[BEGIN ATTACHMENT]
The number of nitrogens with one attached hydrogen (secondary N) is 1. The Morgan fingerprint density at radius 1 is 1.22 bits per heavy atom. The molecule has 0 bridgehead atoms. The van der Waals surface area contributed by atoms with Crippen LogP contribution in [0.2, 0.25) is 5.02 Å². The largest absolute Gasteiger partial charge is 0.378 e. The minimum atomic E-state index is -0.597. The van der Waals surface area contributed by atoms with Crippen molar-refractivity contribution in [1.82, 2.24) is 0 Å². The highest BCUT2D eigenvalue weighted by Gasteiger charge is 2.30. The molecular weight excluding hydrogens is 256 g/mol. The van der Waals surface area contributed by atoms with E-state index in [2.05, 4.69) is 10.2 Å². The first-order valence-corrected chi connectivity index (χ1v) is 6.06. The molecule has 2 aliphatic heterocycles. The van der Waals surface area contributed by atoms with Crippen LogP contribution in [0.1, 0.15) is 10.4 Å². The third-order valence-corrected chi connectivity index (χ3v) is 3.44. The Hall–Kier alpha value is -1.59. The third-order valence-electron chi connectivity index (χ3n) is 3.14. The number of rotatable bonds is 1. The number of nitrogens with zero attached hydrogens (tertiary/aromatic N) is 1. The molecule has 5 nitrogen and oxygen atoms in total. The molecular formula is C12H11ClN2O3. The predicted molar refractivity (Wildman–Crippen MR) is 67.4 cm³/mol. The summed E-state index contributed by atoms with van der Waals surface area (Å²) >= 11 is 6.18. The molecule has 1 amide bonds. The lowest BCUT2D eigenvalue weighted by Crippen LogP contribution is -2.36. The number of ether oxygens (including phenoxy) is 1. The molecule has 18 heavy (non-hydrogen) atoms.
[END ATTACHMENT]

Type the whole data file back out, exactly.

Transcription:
The number of nitrogens with one attached hydrogen (secondary N) is 1. The Morgan fingerprint density at radius 1 is 1.22 bits per heavy atom. The molecule has 0 bridgehead atoms. The van der Waals surface area contributed by atoms with Crippen LogP contribution in [0.2, 0.25) is 5.02 Å². The largest absolute Gasteiger partial charge is 0.378 e. The minimum atomic E-state index is -0.597. The van der Waals surface area contributed by atoms with Crippen molar-refractivity contribution in [1.82, 2.24) is 0 Å². The highest BCUT2D eigenvalue weighted by Gasteiger charge is 2.30. The molecular weight excluding hydrogens is 256 g/mol. The van der Waals surface area contributed by atoms with E-state index in [2.05, 4.69) is 10.2 Å². The first-order valence-corrected chi connectivity index (χ1v) is 6.06. The molecule has 2 aliphatic heterocycles. The van der Waals surface area contributed by atoms with Crippen LogP contribution in [0.1, 0.15) is 10.4 Å². The third-order valence-corrected chi connectivity index (χ3v) is 3.44. The Hall–Kier alpha value is -1.59. The third-order valence-electron chi connectivity index (χ3n) is 3.14. The number of rotatable bonds is 1. The number of nitrogens with zero attached hydrogens (tertiary/aromatic N) is 1. The molecule has 5 nitrogen and oxygen atoms in total. The molecular formula is C12H11ClN2O3. The predicted molar refractivity (Wildman–Crippen MR) is 67.4 cm³/mol. The summed E-state index contributed by atoms with van der Waals surface area (Å²) >= 11 is 6.18. The molecule has 1 amide bonds. The lowest BCUT2D eigenvalue weighted by Crippen LogP contribution is -2.36. The number of ether oxygens (including phenoxy) is 1. The molecule has 18 heavy (non-hydrogen) atoms.